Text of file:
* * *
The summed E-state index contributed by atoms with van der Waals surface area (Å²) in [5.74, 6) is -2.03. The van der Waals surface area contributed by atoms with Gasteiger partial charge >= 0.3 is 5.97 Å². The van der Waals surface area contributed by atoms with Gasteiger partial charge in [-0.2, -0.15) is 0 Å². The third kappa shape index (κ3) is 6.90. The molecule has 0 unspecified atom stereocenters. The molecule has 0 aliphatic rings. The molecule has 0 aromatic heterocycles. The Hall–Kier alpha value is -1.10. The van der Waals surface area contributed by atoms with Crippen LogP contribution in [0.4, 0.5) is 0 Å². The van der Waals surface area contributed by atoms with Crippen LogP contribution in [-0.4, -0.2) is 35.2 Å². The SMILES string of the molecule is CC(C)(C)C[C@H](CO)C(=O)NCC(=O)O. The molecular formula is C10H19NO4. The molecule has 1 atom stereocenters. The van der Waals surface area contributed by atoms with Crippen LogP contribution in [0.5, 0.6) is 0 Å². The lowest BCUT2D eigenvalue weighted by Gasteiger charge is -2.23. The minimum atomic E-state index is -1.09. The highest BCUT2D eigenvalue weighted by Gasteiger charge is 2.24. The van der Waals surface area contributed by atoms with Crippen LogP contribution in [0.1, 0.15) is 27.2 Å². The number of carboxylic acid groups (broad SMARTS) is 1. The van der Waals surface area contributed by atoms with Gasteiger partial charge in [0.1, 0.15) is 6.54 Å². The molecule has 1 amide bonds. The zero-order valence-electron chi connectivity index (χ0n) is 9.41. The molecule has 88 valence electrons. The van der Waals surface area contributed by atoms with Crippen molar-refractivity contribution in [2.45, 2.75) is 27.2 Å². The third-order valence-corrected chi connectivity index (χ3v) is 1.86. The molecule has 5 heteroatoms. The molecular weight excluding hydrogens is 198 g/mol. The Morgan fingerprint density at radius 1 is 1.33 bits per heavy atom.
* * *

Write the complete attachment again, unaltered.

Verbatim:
The summed E-state index contributed by atoms with van der Waals surface area (Å²) in [5.74, 6) is -2.03. The van der Waals surface area contributed by atoms with Gasteiger partial charge >= 0.3 is 5.97 Å². The van der Waals surface area contributed by atoms with Gasteiger partial charge in [-0.2, -0.15) is 0 Å². The third kappa shape index (κ3) is 6.90. The molecule has 0 unspecified atom stereocenters. The molecule has 0 aliphatic rings. The molecule has 0 aromatic heterocycles. The Hall–Kier alpha value is -1.10. The van der Waals surface area contributed by atoms with Crippen LogP contribution in [0.4, 0.5) is 0 Å². The van der Waals surface area contributed by atoms with Crippen LogP contribution in [-0.4, -0.2) is 35.2 Å². The SMILES string of the molecule is CC(C)(C)C[C@H](CO)C(=O)NCC(=O)O. The molecular formula is C10H19NO4. The molecule has 1 atom stereocenters. The van der Waals surface area contributed by atoms with Crippen LogP contribution in [0.5, 0.6) is 0 Å². The lowest BCUT2D eigenvalue weighted by Gasteiger charge is -2.23. The minimum atomic E-state index is -1.09. The highest BCUT2D eigenvalue weighted by Gasteiger charge is 2.24. The van der Waals surface area contributed by atoms with Crippen LogP contribution in [0.1, 0.15) is 27.2 Å². The number of carboxylic acid groups (broad SMARTS) is 1. The van der Waals surface area contributed by atoms with Gasteiger partial charge in [0.1, 0.15) is 6.54 Å². The molecule has 1 amide bonds. The zero-order valence-electron chi connectivity index (χ0n) is 9.41. The molecule has 88 valence electrons. The van der Waals surface area contributed by atoms with Crippen molar-refractivity contribution in [2.45, 2.75) is 27.2 Å². The third-order valence-corrected chi connectivity index (χ3v) is 1.86. The molecule has 5 heteroatoms. The molecular weight excluding hydrogens is 198 g/mol. The Morgan fingerprint density at radius 1 is 1.33 bits per heavy atom.